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Help available to those wanting to quit drinking

Posted: Friday, January 10, 2003

The Christmas holidays prompt many to quit drinking and abusing drugs, according to Kenai Peninsula alcohol and drug abuse treatment centers.

"We as a society have defined celebrations around alcohol and a lot of people get sober around the holidays," said Sue Caswell, director of Serenity House, the residential treatment facility of Central Peninsula General Hospital.

"Many people look at themselves after the holidays and realize that not only were they unable to celebrate because of their drinking, but it actually made them sick," she said.

"They go out and end up feeling miserable. And, they realize they're just sick and tired of being sick and tired."

Henry Novak, executive director of the Cook Inlet Council on Alcohol and Drug Abuse, agreed.

"The holidays seem to be a time of intense emotions, a lot of indulgence and a lot of parties," he said.

"Sometimes they are not the times of peace and love and everything they're supposed to be, and we see that during the holiday season people say their drinking is out of control and they have to do something."

Serenity House, a voluntary treatment center, is a three-story cabin overlooking Cook Inlet off Kalifornsky Beach Road and includes a men's dorm and a women's dorm.

People looking for help in getting sober or stopping drug abuse move into Serenity House for a typical 28-day stay, living together, cooking together and learning to live without using drugs or alcohol.

Treatment includes an education component and a therapy component, Caswell said.

"Serenity House is a 12-step program, not a medical program," she said.

"The education component includes what alcoholism is and what a 12-step recovery program is."

Serenity House takes clients through the first three or four steps of the Alcoholics Anonymous 12-step program, Caswell said.

Those preliminary steps suggest people admit they have a problem and they are unable to manage their own lives; a power greater than themselves can help them; and they must turn their will and their lives over to the care of God.

"While in Serenity House, people have group therapy twice a day and individual therapy once a week. There's also family therapy and a family education component, and family members meet as a group to learn relapse prevention," she said.

The facility employs one clinical psychologist, one certified level-two counselor, two level-one counselors and several counselor techs, Caswell said.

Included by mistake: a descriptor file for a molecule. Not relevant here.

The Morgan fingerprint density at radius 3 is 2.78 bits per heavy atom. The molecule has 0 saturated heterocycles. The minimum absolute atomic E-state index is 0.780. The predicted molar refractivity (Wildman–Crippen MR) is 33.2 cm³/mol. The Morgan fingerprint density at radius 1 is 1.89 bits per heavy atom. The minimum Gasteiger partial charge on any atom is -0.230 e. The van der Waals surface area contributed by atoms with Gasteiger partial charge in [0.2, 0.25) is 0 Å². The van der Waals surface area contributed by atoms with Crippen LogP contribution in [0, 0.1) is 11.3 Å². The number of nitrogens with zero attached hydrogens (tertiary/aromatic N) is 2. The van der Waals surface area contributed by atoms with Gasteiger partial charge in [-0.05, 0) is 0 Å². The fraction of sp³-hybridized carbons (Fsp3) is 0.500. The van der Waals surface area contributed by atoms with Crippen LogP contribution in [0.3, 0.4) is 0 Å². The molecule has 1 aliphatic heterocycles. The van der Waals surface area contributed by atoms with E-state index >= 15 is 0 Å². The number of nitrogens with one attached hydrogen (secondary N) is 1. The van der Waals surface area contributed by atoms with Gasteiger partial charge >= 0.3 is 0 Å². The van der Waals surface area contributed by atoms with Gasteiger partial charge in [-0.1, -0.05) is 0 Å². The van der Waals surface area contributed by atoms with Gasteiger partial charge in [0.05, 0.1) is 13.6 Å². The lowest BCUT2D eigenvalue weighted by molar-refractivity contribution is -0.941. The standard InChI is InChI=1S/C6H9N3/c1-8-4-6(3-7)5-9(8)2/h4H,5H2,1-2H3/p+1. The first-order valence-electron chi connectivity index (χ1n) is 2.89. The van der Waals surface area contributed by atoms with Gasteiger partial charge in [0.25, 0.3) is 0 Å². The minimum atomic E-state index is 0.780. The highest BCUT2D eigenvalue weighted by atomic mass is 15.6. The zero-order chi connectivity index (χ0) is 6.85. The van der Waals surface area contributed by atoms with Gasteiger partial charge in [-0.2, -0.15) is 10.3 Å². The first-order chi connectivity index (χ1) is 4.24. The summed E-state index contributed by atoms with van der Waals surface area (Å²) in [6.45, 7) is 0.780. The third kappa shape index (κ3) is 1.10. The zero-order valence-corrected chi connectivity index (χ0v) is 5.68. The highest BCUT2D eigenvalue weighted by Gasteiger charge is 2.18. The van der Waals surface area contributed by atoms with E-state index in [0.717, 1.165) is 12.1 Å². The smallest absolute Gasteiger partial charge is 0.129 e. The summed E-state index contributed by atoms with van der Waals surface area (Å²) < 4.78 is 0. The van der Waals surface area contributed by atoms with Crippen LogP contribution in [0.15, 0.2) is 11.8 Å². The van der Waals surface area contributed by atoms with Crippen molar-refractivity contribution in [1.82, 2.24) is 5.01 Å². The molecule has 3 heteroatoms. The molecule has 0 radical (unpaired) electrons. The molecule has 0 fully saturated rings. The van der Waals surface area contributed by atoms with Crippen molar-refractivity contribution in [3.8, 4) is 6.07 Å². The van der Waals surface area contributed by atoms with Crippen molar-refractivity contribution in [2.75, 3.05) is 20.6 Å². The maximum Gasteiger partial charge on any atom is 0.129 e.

She explained that counselors attain various levels by completing state-certified training on alcoholism and drug addiction and by working at the center.

Training topics include a history of chemical dependency in Alaska, cultural considerations in working with Alaska Natives, ethics and training on the human immunodeficiency virus and AIDS.

The typical 28-day treatment regimen at Serenity House costs between $7,000 and $10,000, and can be paid through insurance or Medicaid, Caswell said. She said clients are not charged for room and board.

CICADA is a state-approved outpatient treatment facility that provides education, out-patient care and after-care for alcoholics and drug abusers. Services are offered for adults and adolescents.

Funded through federal grants, the Alaska Division of Alcoholism and Substance Abuse and the United Way, CICADA does not refuse service to anybody, Novak said.

Treatment begins with a urinalysis assessment that costs $100. Treatment typically lasts eight to 16 weeks, Novak said.

Treatment includes group or individual therapy depending on the needs of the client. Attendance at 12-step programs is encouraged. Besides AA, clients might be urged to attend Narcotics Anonymous meetings.

CICADA employs 16 people, including two counselors in its Homer office and five in Kenai.

"All of our counselors have some training in mental health," Novak said.

"Their training varies. Some have state certification, some have bachelor's degrees and some master's," he said. All are state-certified substance-abuse counselors.

In addition to treatment for alcoholism, CICADA offers treatment for those who abuse drugs such as marijuana and synthetic opiates including OxyContin, Oxycodone, Percoset and Vicodin.

People seeking help with their addictions can contact Serenity House at 260-8587 Monday through Friday between 1 and 5 p.m. or at other times at 283-1687. CICADA can be reached at 283-3658 in Kenai or (907) 235-8001 in Homer.

State-approved drug and alcohol services for adult and adolescent Natives also are available from the Nakenu Chemical Dependency Recovery Program of the Kenaitze Indian Tribe by calling 283-6693.



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